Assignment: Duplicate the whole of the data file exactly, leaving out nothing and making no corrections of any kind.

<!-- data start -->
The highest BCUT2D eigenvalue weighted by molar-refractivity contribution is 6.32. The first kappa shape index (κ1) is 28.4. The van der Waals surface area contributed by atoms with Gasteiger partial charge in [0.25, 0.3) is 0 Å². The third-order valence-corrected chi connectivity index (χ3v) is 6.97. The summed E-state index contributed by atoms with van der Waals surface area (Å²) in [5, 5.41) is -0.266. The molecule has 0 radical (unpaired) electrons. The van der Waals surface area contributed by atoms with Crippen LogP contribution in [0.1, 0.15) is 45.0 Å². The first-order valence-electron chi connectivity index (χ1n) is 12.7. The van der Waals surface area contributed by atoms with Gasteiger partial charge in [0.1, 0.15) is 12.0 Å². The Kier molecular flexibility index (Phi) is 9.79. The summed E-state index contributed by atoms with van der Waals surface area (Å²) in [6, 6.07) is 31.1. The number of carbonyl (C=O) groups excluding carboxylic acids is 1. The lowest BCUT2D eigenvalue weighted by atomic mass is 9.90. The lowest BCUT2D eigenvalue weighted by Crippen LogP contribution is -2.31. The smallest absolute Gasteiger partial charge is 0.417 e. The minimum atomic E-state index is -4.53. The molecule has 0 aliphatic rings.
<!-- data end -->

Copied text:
The highest BCUT2D eigenvalue weighted by molar-refractivity contribution is 6.32. The first kappa shape index (κ1) is 28.4. The van der Waals surface area contributed by atoms with Gasteiger partial charge in [0.25, 0.3) is 0 Å². The third-order valence-corrected chi connectivity index (χ3v) is 6.97. The summed E-state index contributed by atoms with van der Waals surface area (Å²) in [5, 5.41) is -0.266. The molecule has 0 radical (unpaired) electrons. The van der Waals surface area contributed by atoms with Crippen LogP contribution in [0.1, 0.15) is 45.0 Å². The first-order valence-electron chi connectivity index (χ1n) is 12.7. The van der Waals surface area contributed by atoms with Gasteiger partial charge in [0.1, 0.15) is 12.0 Å². The Kier molecular flexibility index (Phi) is 9.79. The summed E-state index contributed by atoms with van der Waals surface area (Å²) in [6, 6.07) is 31.1. The number of carbonyl (C=O) groups excluding carboxylic acids is 1. The lowest BCUT2D eigenvalue weighted by atomic mass is 9.90. The lowest BCUT2D eigenvalue weighted by Crippen LogP contribution is -2.31. The smallest absolute Gasteiger partial charge is 0.417 e. The minimum atomic E-state index is -4.53. The molecule has 0 aliphatic rings.